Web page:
New Score Measures Health-Related Quality of Life in Patients with Kidney Failure

Highlights
• The results of a new study support the validity of a score that considers various patient-reported outcome measures and preferences for assessing health-related quality of life in individuals with kidney failure.
• The score is calculated from assessments of cognitive function, depression, fatigue, pain interference, physical functioning, sleep disturbance, and ability to participate in social roles

Disparities in COVID-19 Rates among Adults with Kidney Failure in New York City

• Among adults with kidney failure undergoing hemodialysis in New York City, Black and Hispanic patients were more likely to develop symptomatic COVID-19 than White patients.
• Neighborhood-level social vulnerability factors were associated with COVID-19 incidence among White patients, but these factors did not explain racial/ethnic disparities.

Aerobic Exercise May Help Address Dialysis-Related Symptoms in Patients with Kidney Failure

• An analysis of published clinical trials suggests that aerobic exercise lessens several hemodialysis-related symptoms, including restless leg syndrome, symptoms of depression, muscle cramping, and fatigue.
• More research, with more diverse patients, is needed to determine the extent of benefits from aerobic exercise for individuals with kidney failure who are undergoing dialysis.

AMERICAN SOCIETY OF NEPHROLOGY CALLS ON BIDEN- HARRIS ADMINISTRATION TO INCREASE TRANSPLANT AVAILABILITY AND EQUITY

— The American Society of Nephrology (ASN) re- affirms its supporti for the Organ Procurement Organizations (OPOs) Conditions for Coverage final rule issued on November 20, 2020. The society calls for the Biden-Harris administration to implement this final policy as expediently as possible. By bringing objective and verifiable standards to assess the performance of OPOs, this final rule will increase the number of organs available for transplant and reduce racial inequity in the U.S. transplant system.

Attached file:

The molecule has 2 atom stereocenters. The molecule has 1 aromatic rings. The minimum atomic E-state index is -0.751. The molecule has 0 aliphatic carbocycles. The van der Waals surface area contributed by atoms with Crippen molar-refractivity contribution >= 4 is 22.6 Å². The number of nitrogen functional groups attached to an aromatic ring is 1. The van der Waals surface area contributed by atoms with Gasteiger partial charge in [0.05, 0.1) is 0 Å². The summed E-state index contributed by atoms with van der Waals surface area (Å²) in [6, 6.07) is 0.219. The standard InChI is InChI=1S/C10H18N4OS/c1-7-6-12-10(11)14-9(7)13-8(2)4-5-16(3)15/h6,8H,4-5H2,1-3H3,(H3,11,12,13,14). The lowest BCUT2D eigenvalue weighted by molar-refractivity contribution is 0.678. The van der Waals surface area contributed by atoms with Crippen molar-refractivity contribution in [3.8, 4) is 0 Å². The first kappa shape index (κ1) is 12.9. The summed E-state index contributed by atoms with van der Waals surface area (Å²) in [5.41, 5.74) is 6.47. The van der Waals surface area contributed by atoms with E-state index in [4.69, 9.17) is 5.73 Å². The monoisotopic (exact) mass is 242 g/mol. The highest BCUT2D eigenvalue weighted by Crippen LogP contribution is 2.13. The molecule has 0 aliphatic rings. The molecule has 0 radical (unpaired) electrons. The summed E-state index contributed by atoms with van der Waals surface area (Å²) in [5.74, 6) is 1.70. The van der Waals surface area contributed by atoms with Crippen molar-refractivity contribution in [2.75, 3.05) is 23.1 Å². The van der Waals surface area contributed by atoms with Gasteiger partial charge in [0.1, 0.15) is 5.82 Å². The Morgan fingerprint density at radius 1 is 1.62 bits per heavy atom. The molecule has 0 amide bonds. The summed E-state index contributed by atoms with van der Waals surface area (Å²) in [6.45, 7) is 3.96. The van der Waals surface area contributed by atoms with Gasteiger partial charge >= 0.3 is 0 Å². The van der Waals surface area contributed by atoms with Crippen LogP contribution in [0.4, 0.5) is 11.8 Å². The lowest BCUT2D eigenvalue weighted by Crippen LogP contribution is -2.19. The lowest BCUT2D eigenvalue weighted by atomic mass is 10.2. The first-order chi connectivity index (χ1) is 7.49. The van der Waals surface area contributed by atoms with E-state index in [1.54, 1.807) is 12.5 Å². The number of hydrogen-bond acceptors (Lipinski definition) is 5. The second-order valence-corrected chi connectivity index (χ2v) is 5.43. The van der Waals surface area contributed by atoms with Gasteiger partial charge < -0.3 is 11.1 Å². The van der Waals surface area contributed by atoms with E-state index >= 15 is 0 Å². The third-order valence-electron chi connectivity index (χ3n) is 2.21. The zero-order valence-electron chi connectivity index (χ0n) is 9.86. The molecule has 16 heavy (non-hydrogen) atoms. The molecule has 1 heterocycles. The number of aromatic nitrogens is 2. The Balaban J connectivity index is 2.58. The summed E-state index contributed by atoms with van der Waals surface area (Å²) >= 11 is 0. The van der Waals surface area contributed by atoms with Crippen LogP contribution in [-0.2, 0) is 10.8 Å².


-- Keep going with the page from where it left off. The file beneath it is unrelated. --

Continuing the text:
Baylor Scott & White Medical Center – Temple Performs 1000th HoLEP Procedure That Improves Men’s Quality of Life

In mid-October, Baylor Scott & White Medical Center – Temple conducted its 1000th holmium laser enucleation of the prostate (HoLEP), a minimally invasive procedure that can address benign prostatic hyperplasia (BPH). BPH can prevent the bladder from emptying properly and could lead to kidney damage or failure. It also impacts quality of life in about one third of men older than 50 years old.

KIDNEY HEALTH INITIATIVE URGES THE ACCELERATION OF HOME THERAPY TECHNOLOGY IN RESPONSE TO CORONAVIRUS 2019 (COVID-19)

The COVID-19 pandemic highlights the vulnerability of people with kidney failure who rely on in-center hemodialysis. People with kidney failure are at high risk of severe COVID-19 complications and are exposed to infection due to a kidney replacement therapy process that requires traveling to a dialysis facility multiple times a week.

Sedative Drug in Combination with Opioids May Be Especially Dangerous

• In an analysis of information on US adults initiating hemodialysis, 16% of patients were dispensed a short-acting benzodiazepine, and approximately one-quarter of these patients were also dispensed opioids.
• Among patients with an opioid prescription, being dispensed a short-acting benzodiazepine had a 1.9-fold higher risk of dying over a median follow-up of 16 months compared with patients without a short-acting benzodiazepine.

HOUSE ENERGY AND COMMERCE COMMITTEE HOLDS HEARING ON IMMUNOSUPPRESSIVE DRUG COVERAGE, A KEY LEGISLATIVE PRIORITY OF AMERICAN SOCIETY OF NEPHROLOGY

Washington, DC (January 8, 2020) — The House Energy and Commerce Committee is scheduled to hold a hearing on Wednesday, January 8, on the Comprehensive Immunosuppressive Drug Coverage for Kidney Transplant Patients Act of 2019, advancing a long-standing legislative priority of the American Society of Nephrology.

Careful Monitoring of Children Following Cardiac Surgery May Improve Long-Term Outcomes

In a medical records study covering thousands of children, a U.S.-Canadian team led by researchers at Johns Hopkins Medicine concludes that while surgery to correct congenital heart disease (CHD) within 10 years after birth may restore young hearts to healthy function, it also may be associated with an increased risk of death and kidney failure within a few months or years after surgery.